They have the types of conversations only had by movie characters (have you ever asked someone you just met, “So what do you want to do with your life?”), but form a genuine connection. Nikhil promises to come visit Lalitha in New York. When Nikhil tracks Lalitha down in Paris two years later, we learn that he didn’t keep his promise.

Nikhil starts out pushy and entitled but is humbled as the story progresses. I didn’t care for Zafar’s smarmy delivery in Mere Brother Ki Dulhan, which he toned down for LPNY. He’s strong in the dramatic scenes but at his best in lighter moments when he can flash his killer smile.

The best surprise of LPNY is Lalitha’s character. Unlike many female leads, who are really just vehicles for the emotional growth of the male main character, Lalitha is an equal partner for Nikhil. That means she’s equally responsible for the bad choices that drive the two apart.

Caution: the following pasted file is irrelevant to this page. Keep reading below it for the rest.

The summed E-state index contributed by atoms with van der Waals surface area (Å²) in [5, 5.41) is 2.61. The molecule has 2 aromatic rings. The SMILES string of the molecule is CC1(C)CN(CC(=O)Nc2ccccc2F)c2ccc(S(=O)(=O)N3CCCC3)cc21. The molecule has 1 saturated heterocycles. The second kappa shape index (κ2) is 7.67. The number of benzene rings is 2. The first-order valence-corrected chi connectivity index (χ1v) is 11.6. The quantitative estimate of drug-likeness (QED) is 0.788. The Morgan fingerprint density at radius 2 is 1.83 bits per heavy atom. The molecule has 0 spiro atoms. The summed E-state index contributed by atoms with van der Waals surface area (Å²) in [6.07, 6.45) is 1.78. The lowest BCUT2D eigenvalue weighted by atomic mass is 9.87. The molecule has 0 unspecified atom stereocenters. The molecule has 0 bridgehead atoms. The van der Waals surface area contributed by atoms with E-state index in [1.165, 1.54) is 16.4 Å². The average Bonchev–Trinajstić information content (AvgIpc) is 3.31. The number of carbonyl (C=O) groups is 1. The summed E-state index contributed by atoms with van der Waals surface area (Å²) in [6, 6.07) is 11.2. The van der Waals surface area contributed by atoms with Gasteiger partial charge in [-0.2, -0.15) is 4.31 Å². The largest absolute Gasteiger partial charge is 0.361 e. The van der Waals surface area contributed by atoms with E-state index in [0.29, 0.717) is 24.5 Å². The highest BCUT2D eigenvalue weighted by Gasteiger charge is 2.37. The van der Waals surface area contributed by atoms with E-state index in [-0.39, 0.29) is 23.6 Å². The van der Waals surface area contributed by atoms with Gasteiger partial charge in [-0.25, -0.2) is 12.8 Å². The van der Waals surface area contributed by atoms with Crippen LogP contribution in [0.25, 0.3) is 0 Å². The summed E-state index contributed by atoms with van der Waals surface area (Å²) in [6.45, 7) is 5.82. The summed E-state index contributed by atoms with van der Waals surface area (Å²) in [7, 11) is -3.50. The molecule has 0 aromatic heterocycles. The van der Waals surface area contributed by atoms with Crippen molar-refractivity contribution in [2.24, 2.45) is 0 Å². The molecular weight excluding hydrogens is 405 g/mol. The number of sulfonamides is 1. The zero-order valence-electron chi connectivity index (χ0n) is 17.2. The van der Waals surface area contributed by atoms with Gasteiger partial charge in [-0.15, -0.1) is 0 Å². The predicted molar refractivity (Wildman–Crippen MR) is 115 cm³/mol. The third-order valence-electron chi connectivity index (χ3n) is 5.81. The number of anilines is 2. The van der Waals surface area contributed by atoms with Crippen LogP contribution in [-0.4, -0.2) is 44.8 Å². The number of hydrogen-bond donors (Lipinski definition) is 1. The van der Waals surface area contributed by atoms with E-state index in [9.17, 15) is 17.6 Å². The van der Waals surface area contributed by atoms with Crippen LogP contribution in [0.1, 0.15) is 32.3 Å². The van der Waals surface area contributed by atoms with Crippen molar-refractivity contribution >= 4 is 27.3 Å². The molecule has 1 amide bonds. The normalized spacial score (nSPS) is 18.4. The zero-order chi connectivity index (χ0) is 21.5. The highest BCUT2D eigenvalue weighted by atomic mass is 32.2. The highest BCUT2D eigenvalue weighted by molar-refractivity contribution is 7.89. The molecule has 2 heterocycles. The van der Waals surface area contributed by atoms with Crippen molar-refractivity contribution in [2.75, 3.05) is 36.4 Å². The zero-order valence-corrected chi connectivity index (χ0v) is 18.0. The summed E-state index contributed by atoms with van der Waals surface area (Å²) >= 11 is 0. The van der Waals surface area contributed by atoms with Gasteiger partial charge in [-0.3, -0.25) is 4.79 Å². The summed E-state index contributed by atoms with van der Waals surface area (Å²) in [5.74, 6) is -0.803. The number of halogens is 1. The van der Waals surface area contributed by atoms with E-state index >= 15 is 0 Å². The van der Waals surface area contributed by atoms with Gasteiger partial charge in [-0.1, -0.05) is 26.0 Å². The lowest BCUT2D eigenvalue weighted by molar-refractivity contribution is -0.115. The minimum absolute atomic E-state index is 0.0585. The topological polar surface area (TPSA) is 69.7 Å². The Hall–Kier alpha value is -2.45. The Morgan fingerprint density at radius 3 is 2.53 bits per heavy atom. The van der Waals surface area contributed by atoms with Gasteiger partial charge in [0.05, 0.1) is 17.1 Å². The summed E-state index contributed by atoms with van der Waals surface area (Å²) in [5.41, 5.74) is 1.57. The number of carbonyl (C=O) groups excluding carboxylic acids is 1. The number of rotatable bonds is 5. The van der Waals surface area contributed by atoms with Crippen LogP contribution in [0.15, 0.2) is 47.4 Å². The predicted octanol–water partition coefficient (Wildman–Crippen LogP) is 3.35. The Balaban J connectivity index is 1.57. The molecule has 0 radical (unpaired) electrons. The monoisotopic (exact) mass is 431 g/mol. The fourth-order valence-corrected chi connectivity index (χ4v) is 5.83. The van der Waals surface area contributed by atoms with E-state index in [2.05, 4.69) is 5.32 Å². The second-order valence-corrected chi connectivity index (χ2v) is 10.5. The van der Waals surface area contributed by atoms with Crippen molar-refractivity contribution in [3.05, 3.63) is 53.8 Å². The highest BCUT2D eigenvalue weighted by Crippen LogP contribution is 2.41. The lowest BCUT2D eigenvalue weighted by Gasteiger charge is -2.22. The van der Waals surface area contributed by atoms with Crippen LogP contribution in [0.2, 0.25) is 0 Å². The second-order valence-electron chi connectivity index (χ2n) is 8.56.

Hydari strikes the right balance with Lalitha, a young woman of strong ideals but lacking some emotional maturity. Hydari’s best moment is when Lalitha turns a devastating realization into an opportunity for revenge, her coldness underscored by a deep hurt.

Zafar, who made his name as a rock star, wrote and performed all of the music for LPNY. The soundtrack is appropriately poppy for a film about young urbanites. The music features prominently during the three montages of the highlights of each city. Though I suppose it’s hard to avoid showing iconic sites like the London Eye and Times Square, the montages feel stale.

Even when it comes to the music, Hydari again steals the show. She bravely chose to sing her own parts on two songs, giving the numbers a more natural feel than when actors lip sync to voices not their own.

In the United States, LPNY has an MPAA rating of PG-13 due to references to sex and scenes of the characters drinking and smoking. LPNY is a bit grittier than a typical Bollywood rom-com, so it’s not appropriate for the whole family. But those old enough to appreciate it will be rewarded.